Green Bay Packers' next opponent: Quick takes on the San Francisco 49ers
The Green Bay Packers have won exactly one game over the last month, a 22-0 victory over Buffalo two weeks ago. Fortunately for the 2-2-1 Packers, who lost Sunday at Detroit, they return to Lambeau Field where they are unbeaten to host the San Francisco 49ers (1-4), who are flying across the country for a showdown Monday night.
Basics on the 49ers
Five turnovers and a missed field goal proved to be San Francisco's undoing in a 28-18 home loss Sunday to previously winless Arizona. Quarterback C.J. Beathard, who inherited the starting job when Jimmy Garoppolo suffered a torn ACL in Week 3 against the Chiefs, threw for 349 yards and two touchdowns, but he also tossed two interceptions. Unbelievably, the 49ers ran 92 offensive plays, controlled the ball for over 40 minutes and converted 10 of 17 (59 percent) on third down – but the turnovers just killed all momentum.
REPORT CARD: Position evaluation vs. Lions
Head coach Kyle Shanahan runs a “West Coast”-based scheme, which flows off quicker passes with timing routes. He also believes in utilizing two running backs in his offense, but they are more complementary options in the pass game. Defensive coordinator Robert Saleh is in his second year in that role and runs a 4-3 scheme, coming up in the league learning under Frank Bush in Houston and Gus Bradley in Seattle and later in Jacksonville.
League rank of the 49ers' rushing offense, at 136.2 yards per game.
C.J. Beathard’s touchdown and interception percentages since taking over at quarterback for the 49ers. He has four of each in just 91 attempts.
Rank of the 49ers' rush defense, limiting opponents to 94.6 yards per game.
Players to watch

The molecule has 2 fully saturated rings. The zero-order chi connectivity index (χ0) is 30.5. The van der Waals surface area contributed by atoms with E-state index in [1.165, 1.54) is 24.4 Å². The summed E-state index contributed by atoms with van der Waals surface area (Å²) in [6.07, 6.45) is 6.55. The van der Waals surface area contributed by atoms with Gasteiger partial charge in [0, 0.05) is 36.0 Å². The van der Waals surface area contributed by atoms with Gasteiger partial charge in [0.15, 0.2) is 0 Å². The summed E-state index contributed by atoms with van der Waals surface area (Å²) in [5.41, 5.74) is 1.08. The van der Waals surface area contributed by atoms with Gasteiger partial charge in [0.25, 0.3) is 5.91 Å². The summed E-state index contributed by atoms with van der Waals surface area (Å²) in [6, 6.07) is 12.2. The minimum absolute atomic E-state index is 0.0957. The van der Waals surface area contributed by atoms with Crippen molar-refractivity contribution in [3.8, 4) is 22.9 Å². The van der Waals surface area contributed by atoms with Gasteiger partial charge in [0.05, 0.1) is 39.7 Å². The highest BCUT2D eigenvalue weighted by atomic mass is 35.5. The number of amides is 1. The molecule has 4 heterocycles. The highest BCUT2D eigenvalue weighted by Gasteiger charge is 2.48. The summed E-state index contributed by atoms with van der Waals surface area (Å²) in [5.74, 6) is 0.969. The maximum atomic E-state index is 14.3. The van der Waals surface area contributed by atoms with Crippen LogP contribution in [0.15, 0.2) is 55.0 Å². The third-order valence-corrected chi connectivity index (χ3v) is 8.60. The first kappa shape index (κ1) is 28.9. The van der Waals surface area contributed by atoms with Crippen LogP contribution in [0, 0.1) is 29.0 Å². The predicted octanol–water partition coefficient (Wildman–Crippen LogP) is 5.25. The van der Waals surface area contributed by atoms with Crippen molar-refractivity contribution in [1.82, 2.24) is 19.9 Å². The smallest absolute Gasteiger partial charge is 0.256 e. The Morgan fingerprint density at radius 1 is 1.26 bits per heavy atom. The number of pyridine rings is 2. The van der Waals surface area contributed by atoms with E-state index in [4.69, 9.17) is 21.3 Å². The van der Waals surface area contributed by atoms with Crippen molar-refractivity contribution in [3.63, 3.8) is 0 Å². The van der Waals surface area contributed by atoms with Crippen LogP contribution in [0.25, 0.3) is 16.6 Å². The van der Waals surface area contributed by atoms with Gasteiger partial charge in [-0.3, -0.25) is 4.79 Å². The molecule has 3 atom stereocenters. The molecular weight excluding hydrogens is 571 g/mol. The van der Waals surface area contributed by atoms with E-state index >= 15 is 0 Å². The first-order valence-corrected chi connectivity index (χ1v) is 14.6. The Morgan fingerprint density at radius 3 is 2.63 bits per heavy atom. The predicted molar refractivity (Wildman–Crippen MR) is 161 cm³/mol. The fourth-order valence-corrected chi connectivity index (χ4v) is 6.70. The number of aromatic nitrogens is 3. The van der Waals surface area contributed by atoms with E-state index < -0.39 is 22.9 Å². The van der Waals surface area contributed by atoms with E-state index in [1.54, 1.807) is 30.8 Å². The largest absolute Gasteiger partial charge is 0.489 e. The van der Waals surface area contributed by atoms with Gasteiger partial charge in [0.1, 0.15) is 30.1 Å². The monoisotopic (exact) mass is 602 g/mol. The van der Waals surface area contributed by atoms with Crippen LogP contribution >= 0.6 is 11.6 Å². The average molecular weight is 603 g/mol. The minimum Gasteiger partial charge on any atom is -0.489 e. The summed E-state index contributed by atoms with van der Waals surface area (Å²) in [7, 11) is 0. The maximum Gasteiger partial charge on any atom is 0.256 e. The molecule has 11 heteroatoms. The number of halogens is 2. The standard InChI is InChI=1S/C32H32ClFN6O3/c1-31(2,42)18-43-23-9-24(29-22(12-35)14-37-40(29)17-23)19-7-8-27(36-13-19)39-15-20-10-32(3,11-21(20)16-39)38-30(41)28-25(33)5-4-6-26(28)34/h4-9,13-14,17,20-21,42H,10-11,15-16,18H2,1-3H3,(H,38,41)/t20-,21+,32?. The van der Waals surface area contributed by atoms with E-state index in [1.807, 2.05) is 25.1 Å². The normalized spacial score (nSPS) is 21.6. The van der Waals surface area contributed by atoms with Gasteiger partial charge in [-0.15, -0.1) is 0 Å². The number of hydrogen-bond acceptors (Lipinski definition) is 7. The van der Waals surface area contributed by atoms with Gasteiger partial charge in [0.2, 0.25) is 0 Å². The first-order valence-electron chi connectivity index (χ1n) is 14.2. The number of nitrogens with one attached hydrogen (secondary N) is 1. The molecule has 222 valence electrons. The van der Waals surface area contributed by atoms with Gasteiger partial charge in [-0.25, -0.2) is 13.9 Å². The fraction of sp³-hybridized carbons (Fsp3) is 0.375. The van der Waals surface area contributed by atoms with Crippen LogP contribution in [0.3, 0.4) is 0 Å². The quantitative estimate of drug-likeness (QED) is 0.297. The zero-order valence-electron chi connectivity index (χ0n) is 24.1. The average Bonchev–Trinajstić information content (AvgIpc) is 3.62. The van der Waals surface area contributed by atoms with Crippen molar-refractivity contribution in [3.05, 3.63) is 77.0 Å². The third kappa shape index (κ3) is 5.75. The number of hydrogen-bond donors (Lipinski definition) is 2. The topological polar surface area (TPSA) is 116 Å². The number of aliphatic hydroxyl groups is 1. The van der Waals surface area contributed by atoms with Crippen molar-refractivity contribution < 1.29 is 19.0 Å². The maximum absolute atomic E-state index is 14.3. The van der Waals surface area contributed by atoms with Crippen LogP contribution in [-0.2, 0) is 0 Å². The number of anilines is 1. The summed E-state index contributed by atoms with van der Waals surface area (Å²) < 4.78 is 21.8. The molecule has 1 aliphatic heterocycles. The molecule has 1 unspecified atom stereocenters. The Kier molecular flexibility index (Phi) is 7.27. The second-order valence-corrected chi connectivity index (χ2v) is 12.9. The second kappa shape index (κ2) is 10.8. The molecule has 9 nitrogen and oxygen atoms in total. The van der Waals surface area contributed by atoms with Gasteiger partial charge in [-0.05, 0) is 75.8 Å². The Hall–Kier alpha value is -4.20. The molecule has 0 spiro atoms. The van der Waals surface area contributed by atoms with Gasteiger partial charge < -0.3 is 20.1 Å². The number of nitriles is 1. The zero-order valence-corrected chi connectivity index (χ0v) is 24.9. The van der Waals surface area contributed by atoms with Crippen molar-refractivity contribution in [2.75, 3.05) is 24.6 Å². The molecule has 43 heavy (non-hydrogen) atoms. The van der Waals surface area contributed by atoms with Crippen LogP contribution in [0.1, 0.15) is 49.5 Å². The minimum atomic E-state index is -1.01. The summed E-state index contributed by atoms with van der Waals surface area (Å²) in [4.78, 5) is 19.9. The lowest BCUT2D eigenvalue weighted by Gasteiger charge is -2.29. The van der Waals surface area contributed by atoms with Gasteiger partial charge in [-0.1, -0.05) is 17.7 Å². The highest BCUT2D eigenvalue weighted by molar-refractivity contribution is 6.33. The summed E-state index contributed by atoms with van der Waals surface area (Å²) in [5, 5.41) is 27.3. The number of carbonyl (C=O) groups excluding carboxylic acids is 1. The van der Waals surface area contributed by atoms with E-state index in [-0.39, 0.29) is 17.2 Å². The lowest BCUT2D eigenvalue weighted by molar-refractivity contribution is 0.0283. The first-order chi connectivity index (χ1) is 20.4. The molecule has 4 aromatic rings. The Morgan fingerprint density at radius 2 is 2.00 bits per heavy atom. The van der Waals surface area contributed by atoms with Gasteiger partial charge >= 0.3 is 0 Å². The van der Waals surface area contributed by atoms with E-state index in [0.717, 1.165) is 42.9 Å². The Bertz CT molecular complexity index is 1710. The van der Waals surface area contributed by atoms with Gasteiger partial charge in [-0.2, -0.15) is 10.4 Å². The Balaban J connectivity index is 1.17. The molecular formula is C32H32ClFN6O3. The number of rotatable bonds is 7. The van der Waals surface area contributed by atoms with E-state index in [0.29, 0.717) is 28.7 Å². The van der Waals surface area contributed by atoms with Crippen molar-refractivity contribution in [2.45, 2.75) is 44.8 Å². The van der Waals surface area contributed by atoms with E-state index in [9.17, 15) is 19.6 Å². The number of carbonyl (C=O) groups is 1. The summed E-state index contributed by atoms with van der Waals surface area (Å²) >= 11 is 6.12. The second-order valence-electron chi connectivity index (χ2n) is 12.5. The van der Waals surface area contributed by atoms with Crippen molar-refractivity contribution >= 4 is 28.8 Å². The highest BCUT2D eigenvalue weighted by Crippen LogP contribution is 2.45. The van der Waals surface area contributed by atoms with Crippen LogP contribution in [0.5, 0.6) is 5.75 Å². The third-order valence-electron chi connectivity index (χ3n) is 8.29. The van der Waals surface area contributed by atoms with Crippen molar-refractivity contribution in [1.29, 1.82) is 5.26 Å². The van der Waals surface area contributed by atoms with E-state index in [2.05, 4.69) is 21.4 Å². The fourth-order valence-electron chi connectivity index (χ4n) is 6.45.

Alfred Morris, RB
Morris is a familiar name, but he’ll be a bigger factor Monday night than normal for the 49ers. Starter Matt Breida (7.5 yards per carry) suffered an ankle injury against the Cardinals last week and the 30-year-old Morris stepped in. He is averaging 3.7 yards per carry and has also caught six passes for 66 yards. Morris is a two-time Pro Bowler and has three 1,000-yard seasons under his belt. He has been more of a complementary back the last few years but in his six starts since 2017 he has averaged 4.0 yards per carry. The 49ers lost Jerick McKinnon, their big free-agent acquisition running back, to a knee injury before the season opener.
George Kittle, TE
The 6-foot, 4-inch, 250-pound tight end leads the 49ers in targets (35), catches (23) and yards (399). Drafted in the fifth round out of Iowa in 2017, Kittle had a solid rookie season with 43 catches for 515 yards. But with Garoppolo early and now Beathard under center, the 25-year-old has emerged as a favorite target for 49ers quarterbacks. He also has some long speed, with an 82-yard touchdown catch this season. He has been dealing with a knee issue but it hasn’t seemed to drastically limit him.
DeForest Buckner, DT
Buckner is in his third year after being the No. 7 overall pick in the 2016 NFL draft out of Oregon, and it seems like he is finding his footing. He has 3.5 sacks through five games, which is more than he had all of last season and has him on pace to top his career high of six takedowns. He has hit the quarterback nine times as well, and has also impacted the run game with five tackles for loss.
Reasons to worry
Even without Garoppolo, the 49ers' offense is still moving the ball and finding the end zone – when they don’t turn it over. They are 15th in the league in scoring (23.6 points per game) and 15th in total offense (378 yards) behind a strong rushing attack. They’ve scored 27 or more points three times and have four explosive touchdowns of over 20 yards. The Packers' defense has only been able to limit the Bills and rookie Josh Allen, and remains susceptible to the big play, so the fact Shanahan has managed to create offense without starters such as Garoppolo, Breida and receivers Marquise Goodwin and Pierre Garçon could be concerning .
Reasons to relax
The 49ers have a hard time keeping other teams out of the end zone. They enter the week 29th in scoring defense, allowing 29.2 points per game. Every opponent they’ve faced has scored at least 24 points, which would match the season high for the Packers. They not only turn the ball over (seven interceptions, four fumbles) but two of those have been returned for touchdowns. Their total defense has impressive rankings (No. 11 overall, No. 7 against the rush, No. 15 against the pass) but they allow a touchdown to an opponent 63.2 percent of the time once they reach the red zone.
Did you see this?